It’s not a secret that BlueEyes is not the best sleeping infant in the world. This week he has woken up about every 2-3 hours and that has its toll on how rested I feel. It seems like he is able to sleep well (which in my dictionary is now a stretch of about 5-6 hours and then I’ll nurse him back to sleep for another couple of hours of sleep), but that this is disrupted by all these things like teething, cramps, having had an exciting day, etc etc.
So far, I had not bought a single book about baby sleep, because I felt that if I was just relaxed about it, it would turn out okay and get progressively better. But last week I caved and I got a book. I’m almost embarrassed to admit that I got ‘Nighttime parenting’ by Sears, which is probably not going to learn me anything new, because it mostly advocates co-sleeping which we already do, but I figured I’d start out easy. However, not only did I get a book, I also started reading on pubmed. I actually read about something kind of related for a project, but came across all these papers that talk about the fact that sleep problems in early childhood are associated with subsequent behavioral problems and drug use. These authors find that early childhood sleep problems are a robust marker for substance use in adolescence.
So does this mean that BlueEyes is on his way to become an addict? I think we all understand that it is not that simple. First, these studies have a couple limitations that the authors themselves also discuss. An important one is that they assess sleep problems only through interviews with the mothers. And from talking to other mothers I know that there is a wide variety in acceptance when it comes to poor sleep. If you ask me, BlueEyes still falls well within what I would consider ‘normal baby sleep’. Fine, he wakes up a couple of times but I still feel like it’s acceptable for us as a family. I know other moms however, that have decided to start more rigorous sleep training because they felt their babies were sleeping poorly (while they actually slept better than BlueEyes if you look at how many times they woke up). So what does it tell you when a mother says her child is a poor sleeper? Does that perhaps say more about the tolerability level of the mother rather than the actual sleep quality of the child? Or about the way the parents deal with their child’s sleeping behavior?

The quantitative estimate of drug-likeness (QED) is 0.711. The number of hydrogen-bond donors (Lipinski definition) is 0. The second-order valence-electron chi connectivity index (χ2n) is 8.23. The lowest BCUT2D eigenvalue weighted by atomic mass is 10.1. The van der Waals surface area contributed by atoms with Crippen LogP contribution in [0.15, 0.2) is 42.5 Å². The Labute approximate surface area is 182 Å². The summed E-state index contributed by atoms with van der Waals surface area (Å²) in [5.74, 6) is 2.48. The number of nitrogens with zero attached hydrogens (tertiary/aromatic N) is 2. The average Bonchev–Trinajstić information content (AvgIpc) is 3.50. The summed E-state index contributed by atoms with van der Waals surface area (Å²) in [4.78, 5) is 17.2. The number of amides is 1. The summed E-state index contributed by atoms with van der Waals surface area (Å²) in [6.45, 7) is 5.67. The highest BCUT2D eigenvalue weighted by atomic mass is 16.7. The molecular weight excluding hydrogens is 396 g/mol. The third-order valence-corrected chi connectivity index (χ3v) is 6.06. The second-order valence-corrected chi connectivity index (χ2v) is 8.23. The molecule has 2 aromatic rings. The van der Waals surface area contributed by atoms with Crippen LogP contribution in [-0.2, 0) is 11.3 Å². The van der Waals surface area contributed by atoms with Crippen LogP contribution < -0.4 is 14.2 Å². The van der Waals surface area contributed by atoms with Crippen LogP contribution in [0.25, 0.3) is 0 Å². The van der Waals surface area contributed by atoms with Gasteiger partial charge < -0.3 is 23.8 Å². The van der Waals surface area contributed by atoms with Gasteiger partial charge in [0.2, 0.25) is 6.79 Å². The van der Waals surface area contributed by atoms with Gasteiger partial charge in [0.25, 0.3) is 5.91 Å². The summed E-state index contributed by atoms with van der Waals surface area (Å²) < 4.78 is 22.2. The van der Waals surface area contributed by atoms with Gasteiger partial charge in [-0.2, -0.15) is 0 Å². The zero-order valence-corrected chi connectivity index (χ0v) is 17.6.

Another potential confound here is that all these children are from families that are at high-risk for alcoholism and families that lived in the same neighborhoods. We know that there is a hereditary component to drug addiction, and we also know that it is unsafe to co-sleep when you are under influence of alcohol or drugs. It remains to be determined whether these results extend to all children with sleeping problems.
The bottom line: there seem to be early indicators of alcohol and drug use during adolescence and adulthood. Also, don’t search things on pubmed that are related to yourself or your children.
This blog post was brought to you by MOAR COFFEE.
Wong MM, et al. Sleep problems in early childhood and early onset of alcohol and other drug use in adolescence. Alcohol Clin Exp Res. 2004
Wong MM, et al. Childhood sleep problems, response inhibition, and alcohol and drug outcomes in adolescence and young adulthood. Alcohol Clin Exp Res. 2010